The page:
OAKLAND -- In daylight, the new Bay Bridge's iconic white tower and suspension cables gleam in a panoramic landscape saturated with deep hues of earth, water and sky.
But for nocturnal motorists, the span's tens of thousands of icy white LED lights strung on the suspender rope canopy, looping catenary cable and soaring tower is a journey onto a rocket launchpad magically suspended in blackness.
Engineers and architects created the outer space sensation with a combination of light, dark and steel.
The journey begins while traveling westward from Oakland on the new $6.4 billion span that opened Monday night. The roadway is illuminated in a soft white glow from the rows of white free-standing light poles that line the skyway's side-by-side decks.
Directly ahead is the new span's dominating feature: a 525-foot tower lit with floods, its alternately vertical and horizontal architectural design fashioned with the Saturn V rocket in mind.
Light sweeps along the thick main cable and plunges vertically down the suspension ropes, bathing the travel deck in continuous white light.
"It is something, isn't it?" said Bay Bridge lighting engineer Saeed Shahmirzai as he stood on the traffic-free travel deck after dark a few days before the bridge opened.
Shahmirzai is also the lead engineer for the Bay Lights art installation -- the world's largest LED light sculpture -- on the western half of the Bay Bridge. But the eastern span's state-of-the-art lighting system is more than eye-catching -- it is permanent and designed for the motorist as much as the architect.
Iowa-based Musco Lighting, internationally renowned for its sports stadium and movie lighting systems, pre-aimed each of the span's 48,000 individual LEDs and its 1,521 fixtures using computerized lighting design software.
The company built a scale Bay Bridge model at its Oskaloosa headquarters to analyze the lights' spread and ensure it would cover the wide span's decks. As a result, the lighting is uniform and illuminates the roadway in front of the motorist like a set of headlights rather than the series of light pools found beneath conventional streetlights.
A decade ago, lighting architect and engineer Howard Brandston recommended sodium vapor lamps for the new span.
Used worldwide for their relatively low cost and high efficiency, sodium vapor bulbs such as the metal-halide lamps on the existing Bay Bridge have for years illuminated streets and parks.
But in the decade since Brandston devised the lighting plan for the iconic span, light-emitting diodes, or LEDs, have come into their own. Once regarded as too expensive and too dim, the LED bulb's 10- to 15-year life span compared with 2 years for a sodium lamp, coupled with declining prices and improved technology, is propelling their use.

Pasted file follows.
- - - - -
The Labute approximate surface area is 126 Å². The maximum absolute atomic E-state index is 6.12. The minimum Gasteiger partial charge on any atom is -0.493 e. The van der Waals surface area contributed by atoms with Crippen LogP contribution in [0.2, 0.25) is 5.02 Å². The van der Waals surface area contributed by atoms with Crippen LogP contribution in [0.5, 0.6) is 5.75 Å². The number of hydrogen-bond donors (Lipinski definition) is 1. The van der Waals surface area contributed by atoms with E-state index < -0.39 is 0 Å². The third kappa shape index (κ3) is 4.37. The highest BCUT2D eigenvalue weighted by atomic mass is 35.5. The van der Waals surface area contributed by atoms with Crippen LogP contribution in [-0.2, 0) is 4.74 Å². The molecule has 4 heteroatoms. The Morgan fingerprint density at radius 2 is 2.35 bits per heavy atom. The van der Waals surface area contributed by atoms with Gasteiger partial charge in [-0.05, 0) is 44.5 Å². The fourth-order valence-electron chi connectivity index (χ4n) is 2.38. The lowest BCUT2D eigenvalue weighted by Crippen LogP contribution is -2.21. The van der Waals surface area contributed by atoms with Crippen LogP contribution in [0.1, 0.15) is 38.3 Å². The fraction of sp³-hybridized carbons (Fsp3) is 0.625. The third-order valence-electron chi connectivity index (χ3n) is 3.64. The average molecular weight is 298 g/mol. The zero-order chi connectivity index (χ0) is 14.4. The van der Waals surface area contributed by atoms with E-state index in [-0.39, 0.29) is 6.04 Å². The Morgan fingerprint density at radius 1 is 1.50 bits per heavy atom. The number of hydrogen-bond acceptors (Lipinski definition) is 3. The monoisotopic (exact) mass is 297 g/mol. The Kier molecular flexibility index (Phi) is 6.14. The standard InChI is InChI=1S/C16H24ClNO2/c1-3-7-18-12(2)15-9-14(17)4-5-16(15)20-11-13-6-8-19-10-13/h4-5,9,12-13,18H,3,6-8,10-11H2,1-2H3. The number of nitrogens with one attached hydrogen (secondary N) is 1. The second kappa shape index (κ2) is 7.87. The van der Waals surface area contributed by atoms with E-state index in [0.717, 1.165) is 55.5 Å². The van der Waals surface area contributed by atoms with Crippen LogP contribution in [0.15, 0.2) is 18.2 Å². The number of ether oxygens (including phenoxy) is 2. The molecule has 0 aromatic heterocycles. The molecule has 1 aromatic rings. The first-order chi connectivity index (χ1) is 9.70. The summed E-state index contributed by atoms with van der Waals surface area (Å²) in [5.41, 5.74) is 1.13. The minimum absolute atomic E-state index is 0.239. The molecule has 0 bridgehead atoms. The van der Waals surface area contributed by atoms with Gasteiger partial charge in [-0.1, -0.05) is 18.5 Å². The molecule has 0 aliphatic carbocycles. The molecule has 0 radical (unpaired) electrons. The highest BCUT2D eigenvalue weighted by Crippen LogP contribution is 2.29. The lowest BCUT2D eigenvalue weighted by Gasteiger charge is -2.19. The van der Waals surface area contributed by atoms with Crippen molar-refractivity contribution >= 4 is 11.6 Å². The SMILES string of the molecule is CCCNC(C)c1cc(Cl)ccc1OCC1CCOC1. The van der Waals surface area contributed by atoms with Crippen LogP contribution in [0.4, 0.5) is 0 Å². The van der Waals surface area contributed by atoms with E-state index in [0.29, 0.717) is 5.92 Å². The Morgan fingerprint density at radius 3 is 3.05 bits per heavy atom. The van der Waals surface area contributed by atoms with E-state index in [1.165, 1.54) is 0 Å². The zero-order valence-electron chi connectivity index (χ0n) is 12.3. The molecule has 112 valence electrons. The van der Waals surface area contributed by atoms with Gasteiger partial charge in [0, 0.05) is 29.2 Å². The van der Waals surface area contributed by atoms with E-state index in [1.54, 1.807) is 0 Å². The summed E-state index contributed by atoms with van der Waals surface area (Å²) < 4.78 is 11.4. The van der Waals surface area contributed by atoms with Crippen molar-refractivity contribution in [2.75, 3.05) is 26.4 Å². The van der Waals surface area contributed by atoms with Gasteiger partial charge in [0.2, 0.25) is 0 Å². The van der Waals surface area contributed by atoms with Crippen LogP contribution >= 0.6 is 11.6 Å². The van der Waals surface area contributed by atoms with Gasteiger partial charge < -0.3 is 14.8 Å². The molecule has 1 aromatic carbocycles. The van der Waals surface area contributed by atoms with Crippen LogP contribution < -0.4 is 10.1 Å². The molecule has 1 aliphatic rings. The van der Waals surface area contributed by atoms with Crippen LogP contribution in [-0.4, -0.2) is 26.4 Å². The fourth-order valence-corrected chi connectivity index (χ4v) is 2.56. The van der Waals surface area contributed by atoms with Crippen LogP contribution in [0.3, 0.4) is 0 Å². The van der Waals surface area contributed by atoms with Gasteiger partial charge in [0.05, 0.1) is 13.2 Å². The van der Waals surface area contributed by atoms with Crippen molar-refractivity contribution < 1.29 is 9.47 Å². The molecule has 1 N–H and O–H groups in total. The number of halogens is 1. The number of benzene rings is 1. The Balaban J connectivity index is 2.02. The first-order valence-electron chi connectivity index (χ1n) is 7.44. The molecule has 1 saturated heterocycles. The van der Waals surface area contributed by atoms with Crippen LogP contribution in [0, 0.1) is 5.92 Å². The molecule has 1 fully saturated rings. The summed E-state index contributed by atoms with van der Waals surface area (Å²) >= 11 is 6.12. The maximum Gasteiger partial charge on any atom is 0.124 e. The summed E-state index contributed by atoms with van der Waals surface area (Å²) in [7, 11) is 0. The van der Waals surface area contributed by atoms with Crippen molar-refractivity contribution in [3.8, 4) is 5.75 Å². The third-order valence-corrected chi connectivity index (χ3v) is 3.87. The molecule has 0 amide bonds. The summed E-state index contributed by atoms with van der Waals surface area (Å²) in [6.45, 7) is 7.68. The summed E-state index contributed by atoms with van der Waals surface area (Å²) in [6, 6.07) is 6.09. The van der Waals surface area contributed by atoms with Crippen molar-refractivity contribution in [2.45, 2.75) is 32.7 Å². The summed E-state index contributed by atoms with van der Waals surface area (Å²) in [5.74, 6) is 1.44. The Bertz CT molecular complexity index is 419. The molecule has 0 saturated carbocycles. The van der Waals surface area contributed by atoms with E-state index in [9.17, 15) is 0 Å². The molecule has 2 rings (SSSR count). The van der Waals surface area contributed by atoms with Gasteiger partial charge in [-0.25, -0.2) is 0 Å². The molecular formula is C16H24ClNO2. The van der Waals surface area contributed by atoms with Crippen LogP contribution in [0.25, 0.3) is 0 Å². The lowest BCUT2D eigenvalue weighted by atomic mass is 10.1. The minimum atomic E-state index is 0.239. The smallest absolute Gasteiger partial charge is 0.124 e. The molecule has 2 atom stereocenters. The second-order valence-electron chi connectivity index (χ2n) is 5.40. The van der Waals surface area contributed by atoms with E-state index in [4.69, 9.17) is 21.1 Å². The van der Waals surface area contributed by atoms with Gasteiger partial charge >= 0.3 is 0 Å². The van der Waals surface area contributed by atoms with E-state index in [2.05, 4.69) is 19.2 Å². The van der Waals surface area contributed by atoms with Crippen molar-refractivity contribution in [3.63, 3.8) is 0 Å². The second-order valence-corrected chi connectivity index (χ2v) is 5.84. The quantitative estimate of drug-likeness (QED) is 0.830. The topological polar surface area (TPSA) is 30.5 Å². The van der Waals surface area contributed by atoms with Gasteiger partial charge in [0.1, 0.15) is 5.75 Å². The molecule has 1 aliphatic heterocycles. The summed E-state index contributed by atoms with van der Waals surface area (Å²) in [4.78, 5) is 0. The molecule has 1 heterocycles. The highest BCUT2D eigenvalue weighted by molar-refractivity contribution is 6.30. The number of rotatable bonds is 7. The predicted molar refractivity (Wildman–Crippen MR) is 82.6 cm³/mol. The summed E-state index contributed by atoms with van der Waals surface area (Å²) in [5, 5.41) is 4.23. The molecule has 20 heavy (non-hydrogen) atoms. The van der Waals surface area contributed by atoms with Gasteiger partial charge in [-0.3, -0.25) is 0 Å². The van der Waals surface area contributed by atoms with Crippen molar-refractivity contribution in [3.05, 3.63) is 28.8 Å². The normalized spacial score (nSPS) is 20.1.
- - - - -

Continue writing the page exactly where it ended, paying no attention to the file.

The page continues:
Shahmirzai ticks off the LEDs' other major advantages:
Even so, when talk of converting to LEDs started more than five years ago, Caltrans bridge engineers, project consultants at TY Lin/Moffat & Nichol and architect Donald MacDonald wanted more out of the lights than the technology could deliver, Musco sales manager Adam De Jong said.
"They wanted uniform light for the motorists without spillover or light pollution," De Jong said. "And they wanted the lighting to look clean and aesthetically preserve the ribbon of white light across the bay. What they wanted at the time, as far as where the technology was, was unattainable."
When designers initially looked at LEDs, each light pole would have needed to be nearly three feet in diameter to hold enough bulbs to illuminate the new bridge's five lanes and two shoulders. But bulking up the sleek new span with light fixtures the size of dining room tables wasn't an option, De Jong said.
The key, he said, was vastly improved LED chip technology that boosted maximum per bulb lumen, or light, levels.
"I thought the architects might throw something at us," he said. "But we were able to get the (pole) barrel diameter down to 16 or so inches and still provide ample illumination and glare-prevention."
Although Musco offers a popular remote operations service for its clients that turns their lights on and off according to a schedule, that won't happen here. In fact, only two of Musco's clients run their own light show: the White House and the Bay Bridge.
"It's a security issue to have someone in Iowa remotely turning the lights on and off at the White House and the Bay Bridge has the same concern," De Jong said. "But I'm pretty sure that when there's a big game at a Yankee Stadium, they have the lighting system in manual mode."
The Bay Bridge is Musco Lighting's first major bridge, but the company is a giant in other arenas. Its systems illuminate players and fans in more than two dozen baseball, football and motor sports stadiums throughout the world and the United States, including Yankee Stadium in New York, Lambeau Field in Wisconsin and the Daytona International Speedway in Florida. The company is also known for its motion picture lighting equipment, and it has illuminated Super Bowls, Olympics and the Statue of Liberty.
Here's a look at the numbers behind the Bay Bridge lights:
273 -- Number of light poles
23 to 65 feet -- Light pole heights
1,521 -- Number of light fixtures
25 to 50 -- Number of light-emitting diodes, or LEDs, per fixture
48,000 -- Total number of LEDs on the bridge
50 percent -- Energy savings gained with the use of LEDs compared with sodium vapor bulbs, the type of lighting used on the original span.
10 to 15 years -- LED life span compared with 2 years for the sodium vapor bulbs on the existing bridge.
Source: Toll Bridge Program Oversight Committee